Design key conversations that deliver this knowledge. This means think through and produce detailed outlines or frameworks for each important conversation. This thinking identifies where both communicators and audiences will need “support”.
Communicators need support to prepare, deliver, and provide post-delivery content. Examples include: background information, checklists, questions to ask, answers to anticipated questions, and visual support.
Audiences need visual support to understand and re-deliver complex or nuanced ideas. They also need topic and situation-specific content to read for deeper understanding and proof.
Each use case will require many, and different kinds of assets. Primary examples include:
- Versions for different topics, audience types, industries and roles, as well as decision stages
- Micro, short and long-form text and documents;
- Graphic, audio and video formats
These inputs to content strategy result in better decisions about what content to invest in and how they should be created.
Content development teams that produce content require detailed specifications for each asset. When it comes to content creation, details matter. Quality content briefs will improve the content development process, as well as outputs and business outcomes.
Content development proceeds faster and easier when supported with well-designed frameworks and templates. Here is a simplified example of the kinds of detailed specifications your content developers require.
The Three Core Causes That Aren’t Being Addressed
When we analyzed the biggest constraints companies face in meeting new, digital content requirements, we found three core causes that aren’t being addressed. They are operational in nature.
- Significant new requirements for customer content (relevant, educational, formats and scale, to name a few)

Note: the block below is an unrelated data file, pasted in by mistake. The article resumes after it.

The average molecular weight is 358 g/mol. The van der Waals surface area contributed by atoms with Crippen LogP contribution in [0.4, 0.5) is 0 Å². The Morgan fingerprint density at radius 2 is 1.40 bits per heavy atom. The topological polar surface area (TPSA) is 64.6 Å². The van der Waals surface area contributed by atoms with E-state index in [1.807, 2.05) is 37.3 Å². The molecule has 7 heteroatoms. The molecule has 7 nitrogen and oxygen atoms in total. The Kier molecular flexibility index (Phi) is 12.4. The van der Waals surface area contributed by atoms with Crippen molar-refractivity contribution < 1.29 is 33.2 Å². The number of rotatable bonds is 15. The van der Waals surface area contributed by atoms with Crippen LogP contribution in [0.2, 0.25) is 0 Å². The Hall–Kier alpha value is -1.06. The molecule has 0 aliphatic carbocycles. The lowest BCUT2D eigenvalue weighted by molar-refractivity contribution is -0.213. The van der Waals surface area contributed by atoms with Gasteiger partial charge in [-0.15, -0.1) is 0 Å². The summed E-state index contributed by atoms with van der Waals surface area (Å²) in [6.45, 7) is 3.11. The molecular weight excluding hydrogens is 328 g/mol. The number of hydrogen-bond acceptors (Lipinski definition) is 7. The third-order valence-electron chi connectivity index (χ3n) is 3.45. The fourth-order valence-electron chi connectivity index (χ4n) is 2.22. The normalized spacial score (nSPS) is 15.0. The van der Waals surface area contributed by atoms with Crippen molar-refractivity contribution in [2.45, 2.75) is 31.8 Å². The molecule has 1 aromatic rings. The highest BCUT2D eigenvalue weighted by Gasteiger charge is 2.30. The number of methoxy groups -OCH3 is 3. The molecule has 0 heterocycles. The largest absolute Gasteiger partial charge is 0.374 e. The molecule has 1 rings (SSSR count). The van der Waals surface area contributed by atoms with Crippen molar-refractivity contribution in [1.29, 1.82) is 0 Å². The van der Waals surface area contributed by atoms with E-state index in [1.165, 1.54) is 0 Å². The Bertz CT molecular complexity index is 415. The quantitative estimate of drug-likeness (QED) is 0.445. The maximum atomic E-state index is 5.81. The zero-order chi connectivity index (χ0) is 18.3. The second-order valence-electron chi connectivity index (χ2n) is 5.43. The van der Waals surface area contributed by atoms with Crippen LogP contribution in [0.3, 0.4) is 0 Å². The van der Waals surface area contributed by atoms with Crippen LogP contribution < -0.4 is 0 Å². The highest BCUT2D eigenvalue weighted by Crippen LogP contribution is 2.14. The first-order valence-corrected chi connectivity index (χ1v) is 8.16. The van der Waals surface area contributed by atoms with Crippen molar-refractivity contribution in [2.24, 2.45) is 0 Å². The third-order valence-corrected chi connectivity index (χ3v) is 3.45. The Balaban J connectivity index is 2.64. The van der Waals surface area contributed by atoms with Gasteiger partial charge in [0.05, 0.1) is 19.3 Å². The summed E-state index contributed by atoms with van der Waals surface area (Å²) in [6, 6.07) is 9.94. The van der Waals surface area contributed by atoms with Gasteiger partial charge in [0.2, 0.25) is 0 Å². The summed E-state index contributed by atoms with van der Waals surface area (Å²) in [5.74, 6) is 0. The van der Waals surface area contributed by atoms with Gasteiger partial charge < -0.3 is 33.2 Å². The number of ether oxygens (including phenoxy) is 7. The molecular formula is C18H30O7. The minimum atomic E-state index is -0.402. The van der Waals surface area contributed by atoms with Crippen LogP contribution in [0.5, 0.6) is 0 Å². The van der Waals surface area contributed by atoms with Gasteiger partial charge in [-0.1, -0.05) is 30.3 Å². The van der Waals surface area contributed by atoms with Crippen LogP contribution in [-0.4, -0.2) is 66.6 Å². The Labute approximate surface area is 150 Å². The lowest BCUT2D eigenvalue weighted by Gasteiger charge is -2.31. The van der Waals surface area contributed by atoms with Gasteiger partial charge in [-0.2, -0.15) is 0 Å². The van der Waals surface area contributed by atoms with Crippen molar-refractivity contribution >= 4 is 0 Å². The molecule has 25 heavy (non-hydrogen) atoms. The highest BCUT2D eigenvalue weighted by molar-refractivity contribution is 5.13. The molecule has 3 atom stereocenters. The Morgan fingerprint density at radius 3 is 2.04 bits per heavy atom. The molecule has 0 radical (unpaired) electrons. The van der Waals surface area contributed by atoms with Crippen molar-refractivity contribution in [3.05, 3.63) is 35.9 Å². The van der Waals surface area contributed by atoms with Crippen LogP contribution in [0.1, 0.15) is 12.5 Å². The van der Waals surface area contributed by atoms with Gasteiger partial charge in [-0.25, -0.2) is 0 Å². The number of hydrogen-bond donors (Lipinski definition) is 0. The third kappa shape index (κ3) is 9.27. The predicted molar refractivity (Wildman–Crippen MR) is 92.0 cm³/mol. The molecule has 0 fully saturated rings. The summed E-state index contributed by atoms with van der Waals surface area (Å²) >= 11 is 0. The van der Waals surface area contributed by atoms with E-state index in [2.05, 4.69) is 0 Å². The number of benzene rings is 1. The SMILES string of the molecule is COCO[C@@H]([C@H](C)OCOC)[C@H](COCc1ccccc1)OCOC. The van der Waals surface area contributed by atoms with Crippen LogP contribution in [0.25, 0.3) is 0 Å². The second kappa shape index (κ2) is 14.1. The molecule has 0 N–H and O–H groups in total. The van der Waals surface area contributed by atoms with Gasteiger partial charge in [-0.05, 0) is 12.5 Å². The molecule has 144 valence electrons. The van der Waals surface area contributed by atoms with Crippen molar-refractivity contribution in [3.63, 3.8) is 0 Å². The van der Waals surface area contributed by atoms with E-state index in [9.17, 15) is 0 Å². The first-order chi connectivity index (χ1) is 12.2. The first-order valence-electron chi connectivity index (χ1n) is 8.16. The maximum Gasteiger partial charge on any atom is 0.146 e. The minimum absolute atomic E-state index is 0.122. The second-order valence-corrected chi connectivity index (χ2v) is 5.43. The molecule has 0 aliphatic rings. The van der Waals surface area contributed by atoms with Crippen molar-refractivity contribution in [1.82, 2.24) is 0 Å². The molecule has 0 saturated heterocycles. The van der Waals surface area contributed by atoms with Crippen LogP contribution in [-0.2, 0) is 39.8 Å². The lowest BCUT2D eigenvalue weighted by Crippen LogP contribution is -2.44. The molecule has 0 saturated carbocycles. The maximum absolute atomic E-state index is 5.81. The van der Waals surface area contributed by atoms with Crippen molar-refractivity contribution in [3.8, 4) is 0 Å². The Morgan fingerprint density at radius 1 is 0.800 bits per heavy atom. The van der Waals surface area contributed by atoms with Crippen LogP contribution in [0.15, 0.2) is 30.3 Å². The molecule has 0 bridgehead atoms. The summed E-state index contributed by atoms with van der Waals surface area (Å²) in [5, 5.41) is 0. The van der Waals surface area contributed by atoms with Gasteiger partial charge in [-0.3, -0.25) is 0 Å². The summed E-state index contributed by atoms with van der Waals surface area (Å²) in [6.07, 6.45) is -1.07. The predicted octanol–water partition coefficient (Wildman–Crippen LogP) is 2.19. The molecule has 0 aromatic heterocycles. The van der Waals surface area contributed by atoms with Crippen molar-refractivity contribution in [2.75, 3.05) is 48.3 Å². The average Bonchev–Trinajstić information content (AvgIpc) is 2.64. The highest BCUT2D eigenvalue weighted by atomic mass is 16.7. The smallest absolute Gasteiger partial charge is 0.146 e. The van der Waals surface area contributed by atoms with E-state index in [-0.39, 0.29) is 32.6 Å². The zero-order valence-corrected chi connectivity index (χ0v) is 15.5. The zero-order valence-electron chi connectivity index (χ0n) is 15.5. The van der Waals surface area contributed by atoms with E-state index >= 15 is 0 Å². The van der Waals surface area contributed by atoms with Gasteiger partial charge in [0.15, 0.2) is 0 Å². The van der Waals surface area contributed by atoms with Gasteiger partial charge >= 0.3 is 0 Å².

- Ineffective or no business level marketing and sales content strategy
- Inability to execute content strategy because the traditional content production model can’t meet new requirements
Like manufacturers in the ’90s, we realize:
“The traditional, project-oriented, creative craftsman approach to content production is outdated. It will not meet the many new content requirements of empowered buyers, and their digital channel and format preferences. It can’t efficiently support the content requirements of all customer engaging functions across the enterprise. It cannot scale without compromise.”
When I meet with organizations and ask how they have changed their content process to address new, digital era requirements, I tend to get blank stares. What would I hear from your organization?
Develop Foundational Support for All Customer-Facing Content Initiatives
Leveling up content operations requires developing and documenting universal inputs to content initiatives.
Under-appreciated constraints to the content development process are inadequate and inefficient inputs for new content. Too much information must be acquired for each content project under tight timeframes with limited resources. This applies to approval decisions as well. These can be mitigated with documented preparation.
Clarify and document your primary customer issues and interests that you will speak to and support with content. Do the same for your key points, messages and insights.